These are some of the factors which will allow you to decide with whom to do business. In the end, from whom you purchase is almost as important as what you purchase because you want someone who will stand behind what he sells you.

Experience does count and you want someone who delivers what they promise as well.

Think about it.

More to come. In the meantime, Mind Your Diamonds!

Josh Fishman
josh@afishman.com
www.afishman.com

Before You Purchase a Diamond- Part 1

Hi again,

Before you purchase a diamond, you have to establish several things in your mind. The most important of these is your budget. De Beers advertises that one should spend two months salary on the engagement ring you are thinking about buying. I think that you have to make your own decision on how much you can afford to spend. No one can tell you what is a comfortable amount of money to spend on a ring. I certainly can’t and I won’t. It is a very personal decision. But you have to have a budget!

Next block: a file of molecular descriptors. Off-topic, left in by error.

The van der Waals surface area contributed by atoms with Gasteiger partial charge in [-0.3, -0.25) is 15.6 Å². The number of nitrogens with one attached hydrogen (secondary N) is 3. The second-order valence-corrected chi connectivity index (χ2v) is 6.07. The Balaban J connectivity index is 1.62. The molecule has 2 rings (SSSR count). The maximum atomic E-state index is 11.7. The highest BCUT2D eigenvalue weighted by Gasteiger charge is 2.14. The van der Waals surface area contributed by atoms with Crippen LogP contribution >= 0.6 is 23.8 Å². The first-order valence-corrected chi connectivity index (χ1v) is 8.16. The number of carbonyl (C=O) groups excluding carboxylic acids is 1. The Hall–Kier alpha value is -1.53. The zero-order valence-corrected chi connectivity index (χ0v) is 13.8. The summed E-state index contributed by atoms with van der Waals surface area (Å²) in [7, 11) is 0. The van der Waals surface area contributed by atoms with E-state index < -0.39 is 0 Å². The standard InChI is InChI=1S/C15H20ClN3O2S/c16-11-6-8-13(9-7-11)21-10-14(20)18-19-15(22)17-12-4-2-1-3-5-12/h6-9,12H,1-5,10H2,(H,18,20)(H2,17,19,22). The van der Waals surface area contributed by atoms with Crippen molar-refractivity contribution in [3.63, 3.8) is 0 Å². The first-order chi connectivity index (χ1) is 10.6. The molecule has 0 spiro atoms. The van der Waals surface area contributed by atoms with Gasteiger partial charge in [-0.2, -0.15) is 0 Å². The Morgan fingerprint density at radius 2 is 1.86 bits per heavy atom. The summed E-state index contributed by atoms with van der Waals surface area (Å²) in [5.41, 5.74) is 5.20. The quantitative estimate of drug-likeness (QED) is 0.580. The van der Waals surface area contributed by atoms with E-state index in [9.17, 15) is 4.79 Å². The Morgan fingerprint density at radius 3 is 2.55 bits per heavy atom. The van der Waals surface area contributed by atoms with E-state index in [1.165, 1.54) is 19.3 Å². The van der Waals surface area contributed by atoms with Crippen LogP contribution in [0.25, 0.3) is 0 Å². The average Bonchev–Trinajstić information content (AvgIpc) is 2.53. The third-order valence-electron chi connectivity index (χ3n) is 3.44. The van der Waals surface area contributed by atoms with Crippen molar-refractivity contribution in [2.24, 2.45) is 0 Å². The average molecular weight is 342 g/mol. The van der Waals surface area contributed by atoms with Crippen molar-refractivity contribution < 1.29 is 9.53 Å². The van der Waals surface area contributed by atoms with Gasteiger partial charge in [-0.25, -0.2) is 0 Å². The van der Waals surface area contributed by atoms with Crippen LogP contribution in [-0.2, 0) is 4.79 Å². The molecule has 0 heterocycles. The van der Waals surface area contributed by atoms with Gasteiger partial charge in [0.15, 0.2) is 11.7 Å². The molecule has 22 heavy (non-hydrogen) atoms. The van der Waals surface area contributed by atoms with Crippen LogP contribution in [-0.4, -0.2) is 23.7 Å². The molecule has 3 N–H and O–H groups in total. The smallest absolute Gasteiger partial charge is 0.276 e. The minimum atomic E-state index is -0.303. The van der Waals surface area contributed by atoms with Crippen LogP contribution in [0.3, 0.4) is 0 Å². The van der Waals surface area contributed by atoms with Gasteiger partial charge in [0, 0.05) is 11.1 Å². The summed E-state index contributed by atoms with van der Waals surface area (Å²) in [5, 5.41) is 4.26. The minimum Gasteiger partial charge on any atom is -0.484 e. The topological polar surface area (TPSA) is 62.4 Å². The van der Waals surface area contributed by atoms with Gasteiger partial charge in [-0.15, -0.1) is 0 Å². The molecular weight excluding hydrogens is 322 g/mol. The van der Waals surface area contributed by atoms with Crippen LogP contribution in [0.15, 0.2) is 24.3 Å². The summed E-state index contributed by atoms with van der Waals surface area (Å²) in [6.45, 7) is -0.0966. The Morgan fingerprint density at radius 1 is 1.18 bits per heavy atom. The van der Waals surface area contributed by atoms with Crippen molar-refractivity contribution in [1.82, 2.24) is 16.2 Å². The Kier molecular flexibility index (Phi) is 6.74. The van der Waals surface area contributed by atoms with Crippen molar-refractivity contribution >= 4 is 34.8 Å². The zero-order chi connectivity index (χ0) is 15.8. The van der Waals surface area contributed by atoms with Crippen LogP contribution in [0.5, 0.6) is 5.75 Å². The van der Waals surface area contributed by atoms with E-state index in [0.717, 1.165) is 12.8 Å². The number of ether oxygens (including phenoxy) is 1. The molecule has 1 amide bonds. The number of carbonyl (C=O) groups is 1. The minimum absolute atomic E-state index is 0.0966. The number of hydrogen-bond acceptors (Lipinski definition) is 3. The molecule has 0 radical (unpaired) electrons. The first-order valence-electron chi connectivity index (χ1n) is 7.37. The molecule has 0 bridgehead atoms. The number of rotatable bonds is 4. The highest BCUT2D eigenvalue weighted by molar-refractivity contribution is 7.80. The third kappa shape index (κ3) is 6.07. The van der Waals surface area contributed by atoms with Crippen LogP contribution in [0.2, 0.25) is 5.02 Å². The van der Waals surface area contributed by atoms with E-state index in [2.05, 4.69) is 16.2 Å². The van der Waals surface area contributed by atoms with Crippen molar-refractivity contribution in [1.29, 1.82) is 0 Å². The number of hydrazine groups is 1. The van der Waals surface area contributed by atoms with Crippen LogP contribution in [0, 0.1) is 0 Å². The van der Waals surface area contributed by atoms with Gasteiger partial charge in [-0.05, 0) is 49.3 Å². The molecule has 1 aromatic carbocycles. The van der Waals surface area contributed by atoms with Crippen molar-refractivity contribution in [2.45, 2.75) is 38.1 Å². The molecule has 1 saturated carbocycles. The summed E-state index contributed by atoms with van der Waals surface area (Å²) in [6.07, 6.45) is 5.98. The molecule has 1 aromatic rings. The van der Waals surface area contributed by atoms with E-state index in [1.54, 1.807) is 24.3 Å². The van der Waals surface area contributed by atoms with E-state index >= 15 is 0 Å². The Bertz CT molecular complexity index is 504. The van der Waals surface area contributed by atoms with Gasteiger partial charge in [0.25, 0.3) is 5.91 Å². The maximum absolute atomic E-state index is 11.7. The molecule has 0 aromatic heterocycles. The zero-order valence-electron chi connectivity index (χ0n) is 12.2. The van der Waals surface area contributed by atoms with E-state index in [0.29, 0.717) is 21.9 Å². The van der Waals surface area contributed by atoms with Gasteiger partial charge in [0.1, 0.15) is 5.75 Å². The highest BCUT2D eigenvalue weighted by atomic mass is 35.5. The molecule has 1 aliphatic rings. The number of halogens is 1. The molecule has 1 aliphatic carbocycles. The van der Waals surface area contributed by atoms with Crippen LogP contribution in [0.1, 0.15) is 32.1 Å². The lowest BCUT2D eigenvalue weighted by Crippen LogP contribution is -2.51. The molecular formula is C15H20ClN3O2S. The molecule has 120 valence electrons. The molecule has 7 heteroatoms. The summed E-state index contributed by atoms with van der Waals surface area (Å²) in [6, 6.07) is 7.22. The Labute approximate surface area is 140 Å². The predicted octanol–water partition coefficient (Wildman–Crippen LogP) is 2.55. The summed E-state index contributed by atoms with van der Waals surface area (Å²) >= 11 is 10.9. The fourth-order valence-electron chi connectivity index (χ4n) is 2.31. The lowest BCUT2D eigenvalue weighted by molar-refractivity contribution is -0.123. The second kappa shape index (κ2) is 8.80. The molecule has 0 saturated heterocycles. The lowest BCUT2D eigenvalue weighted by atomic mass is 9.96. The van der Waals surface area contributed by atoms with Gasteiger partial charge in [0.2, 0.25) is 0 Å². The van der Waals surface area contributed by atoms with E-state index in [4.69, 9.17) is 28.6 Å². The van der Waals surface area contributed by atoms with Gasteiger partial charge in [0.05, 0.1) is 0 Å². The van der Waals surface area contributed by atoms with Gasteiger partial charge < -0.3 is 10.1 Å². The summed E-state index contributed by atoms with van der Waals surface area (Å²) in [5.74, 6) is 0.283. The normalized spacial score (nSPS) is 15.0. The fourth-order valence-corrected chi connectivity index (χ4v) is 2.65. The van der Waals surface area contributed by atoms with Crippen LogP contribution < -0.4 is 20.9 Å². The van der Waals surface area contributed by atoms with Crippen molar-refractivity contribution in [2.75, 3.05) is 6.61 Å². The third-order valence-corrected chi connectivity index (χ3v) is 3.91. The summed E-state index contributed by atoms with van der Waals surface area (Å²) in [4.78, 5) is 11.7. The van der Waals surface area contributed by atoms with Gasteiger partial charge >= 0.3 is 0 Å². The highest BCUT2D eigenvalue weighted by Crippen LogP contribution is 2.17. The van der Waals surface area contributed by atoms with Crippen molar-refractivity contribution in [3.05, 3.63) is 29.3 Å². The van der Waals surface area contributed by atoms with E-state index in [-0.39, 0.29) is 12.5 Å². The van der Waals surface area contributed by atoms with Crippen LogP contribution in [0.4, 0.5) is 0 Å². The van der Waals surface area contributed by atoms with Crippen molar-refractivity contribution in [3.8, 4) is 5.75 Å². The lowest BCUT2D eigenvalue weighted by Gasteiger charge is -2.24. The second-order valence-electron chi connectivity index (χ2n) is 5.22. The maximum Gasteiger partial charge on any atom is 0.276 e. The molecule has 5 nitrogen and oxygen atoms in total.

Within your budget, you will have to make compromises. You have to decide how much money you will devote to the diamond itself versus the ring you will set the diamond into. After that, you have to deal with the Four C’s: Carat size, color, clarity and cut. [For more on the Four C’s, go to Diamond Education]. You can compromise on the first three C’s (carat size, color and clarity). But there is one thing you should not compromise on; the cut-you have to buy a pretty diamond. And that doesn’t mean just the cut grade on a certificate. It means that you have to buy a pretty diamond.